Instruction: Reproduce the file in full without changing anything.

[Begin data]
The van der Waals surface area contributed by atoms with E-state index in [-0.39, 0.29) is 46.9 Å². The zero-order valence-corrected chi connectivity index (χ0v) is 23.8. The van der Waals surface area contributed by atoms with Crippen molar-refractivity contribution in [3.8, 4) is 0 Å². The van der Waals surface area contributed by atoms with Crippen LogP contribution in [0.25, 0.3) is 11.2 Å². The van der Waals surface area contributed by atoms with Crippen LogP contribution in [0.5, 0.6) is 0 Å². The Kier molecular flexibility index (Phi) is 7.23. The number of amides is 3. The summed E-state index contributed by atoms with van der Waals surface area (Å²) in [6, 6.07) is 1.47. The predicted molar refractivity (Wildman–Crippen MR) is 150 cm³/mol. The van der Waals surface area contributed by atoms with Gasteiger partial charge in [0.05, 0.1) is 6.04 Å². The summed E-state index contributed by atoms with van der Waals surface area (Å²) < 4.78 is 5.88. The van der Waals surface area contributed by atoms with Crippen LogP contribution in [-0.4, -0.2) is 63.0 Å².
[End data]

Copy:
The van der Waals surface area contributed by atoms with E-state index in [-0.39, 0.29) is 46.9 Å². The zero-order valence-corrected chi connectivity index (χ0v) is 23.8. The van der Waals surface area contributed by atoms with Crippen molar-refractivity contribution in [3.8, 4) is 0 Å². The van der Waals surface area contributed by atoms with Crippen LogP contribution in [0.25, 0.3) is 11.2 Å². The van der Waals surface area contributed by atoms with Crippen LogP contribution in [0.5, 0.6) is 0 Å². The Kier molecular flexibility index (Phi) is 7.23. The number of amides is 3. The summed E-state index contributed by atoms with van der Waals surface area (Å²) in [6, 6.07) is 1.47. The predicted molar refractivity (Wildman–Crippen MR) is 150 cm³/mol. The van der Waals surface area contributed by atoms with Gasteiger partial charge in [0.05, 0.1) is 6.04 Å². The summed E-state index contributed by atoms with van der Waals surface area (Å²) < 4.78 is 5.88. The van der Waals surface area contributed by atoms with Crippen LogP contribution in [-0.4, -0.2) is 63.0 Å².